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 Key Physical Activity Resources
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Data and Surveillance

image of pie chartAssessment of current levels of physical activity and inactivity is critical for defining the extent of the problem, guiding public health efforts, and evaluating progress toward national health objectives. A survey examines public health issues by asking a sample of the population about their health and lifestyles. The prevalence of health conditions or behaviors in a population is measured using survey data. A surveillance system is a series of surveys conducted again and again, monitoring long-term trends in public health. A surveillance system is used to examine public health issues across several years; to track the trends, compare health among groups of people, and determine whether something is improving or worsening for a specific group of people.

Data and Analysis

2001—2007 U.S. Physical Activity Statistics2001—2007 U.S. Physical Activity Statistics
What percent of the population in your city and state is physically active? Find out in the physical activity statistics database. Search by demographics and physical activity levels for a metropolitan area, state, or national estimate.

Healthy People 2010
U.S. Department of Health and Human Services
Healthy People 2010 presents a comprehensive, nationwide health promotion and disease prevention agenda. It is designed to serve as a roadmap for improving the health of all people in the United States during the first decade of the 21st century. The 467 Healthy People 2010 objectives are being tracked by 190 data sources, 15 objectives are for physical activity.

Prevalence of Regular Physical Activity Among Adults ― United States, 2001 and 2005
MMWR November 23, 2007 / 56(46);1209–1212
From 2001 to 2005, the prevalence of regular physical activity increased 8.6% among women overall (from 43.0% to 46.7%) and 3.5% among men (from 48.0% to 49.7%).
Also available in print-friendly formatPDF file (PDF-3290k)

Surveillance Systems

Explanation of US Physical Activity Surveys
Several different national surveys track physical activity in many age groups and at several levels for the United States national public health objectives. This section provides background information understanding and comparing the various physical activity surveys.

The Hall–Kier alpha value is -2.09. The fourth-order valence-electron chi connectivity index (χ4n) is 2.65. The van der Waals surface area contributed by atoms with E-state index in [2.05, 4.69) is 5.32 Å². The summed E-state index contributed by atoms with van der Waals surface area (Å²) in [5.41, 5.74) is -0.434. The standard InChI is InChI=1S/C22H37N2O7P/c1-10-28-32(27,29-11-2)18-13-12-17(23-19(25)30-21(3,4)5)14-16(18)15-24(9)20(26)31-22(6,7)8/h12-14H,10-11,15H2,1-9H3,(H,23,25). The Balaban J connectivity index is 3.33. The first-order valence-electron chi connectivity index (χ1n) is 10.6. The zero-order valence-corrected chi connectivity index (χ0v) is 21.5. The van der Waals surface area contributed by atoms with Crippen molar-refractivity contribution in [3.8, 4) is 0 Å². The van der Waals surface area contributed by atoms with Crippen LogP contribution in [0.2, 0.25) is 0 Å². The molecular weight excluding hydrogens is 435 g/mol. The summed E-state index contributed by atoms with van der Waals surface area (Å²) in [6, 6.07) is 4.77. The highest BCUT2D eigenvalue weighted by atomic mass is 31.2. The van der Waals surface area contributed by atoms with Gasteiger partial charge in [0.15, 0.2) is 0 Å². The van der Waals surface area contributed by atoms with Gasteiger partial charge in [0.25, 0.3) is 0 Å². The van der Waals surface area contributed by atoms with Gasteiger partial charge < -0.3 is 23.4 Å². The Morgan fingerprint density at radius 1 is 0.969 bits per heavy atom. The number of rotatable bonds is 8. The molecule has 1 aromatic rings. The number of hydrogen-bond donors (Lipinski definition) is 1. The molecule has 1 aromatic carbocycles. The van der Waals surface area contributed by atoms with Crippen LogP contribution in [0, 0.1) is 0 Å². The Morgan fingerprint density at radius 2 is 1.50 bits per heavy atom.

CDC Behavioral Risk Factor Surveillance System (BRFSS)
The BRFSS uses a population-based telephone survey to assess behavioral health risk factors of American adults since 1984. The BRFSS provides national and state data.

National Health Interview Survey (NHIS)
The NHIS is a household survey based at the National Center for Health Statistics (NCHS) that has used household interviews to provide national health statistics since 1957. Baseline statistics for Healthy People 2010 objectives and for the Leading Indicators for physical activity for adults come from this survey.

National Health and Nutrition Examination Survey (NHANES)
NHANES provides statistics about the health of Americans through a combination of personal interviews and direct physical examinations.

CDC Youth Risk Behavior Surveillance System (YRBSS)
YRBSS monitors priority health risk behaviors that contribute markedly to the leading causes of death, disability, and social problems among youth and adults in the United States. The YRBSS includes national, state, and local school-based surveys of representative samples of 9th through 12th grade students.

Related  Resources

National Center for Health Statistics
A surveillance system and rich source of statistical information used as a public resource for health information.

International Physical Activity Questionnaires*
A set of instruments that can be used internationally to obtain comparable estimates of physical activity. There are two versions of the questionnaire. The short version is suitable for use in national and regional surveillance systems and the long version provide more detailed information often required in research work or for evaluation purposes.

Physical Activity Data and Surveillance Quick StartPDF file (PDF-54k)
This resource provides key references and tools for planning and implementing physical activity surveillance.

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* Links to non-Federal organizations found at this site are provided solely as a service to our users. These links do not constitute an endorsement of these organizations or their programs by CDC or the Federal Government, and none should be inferred. CDC is not responsible for the content of the individual organization Web pages found at these links.

Page last reviewed: July 22, 2008
Page last updated: July 22, 2008
Content Source: Division of Nutrition, Physical Activity and Obesity, National Center for Chronic Disease Prevention and Health Promotion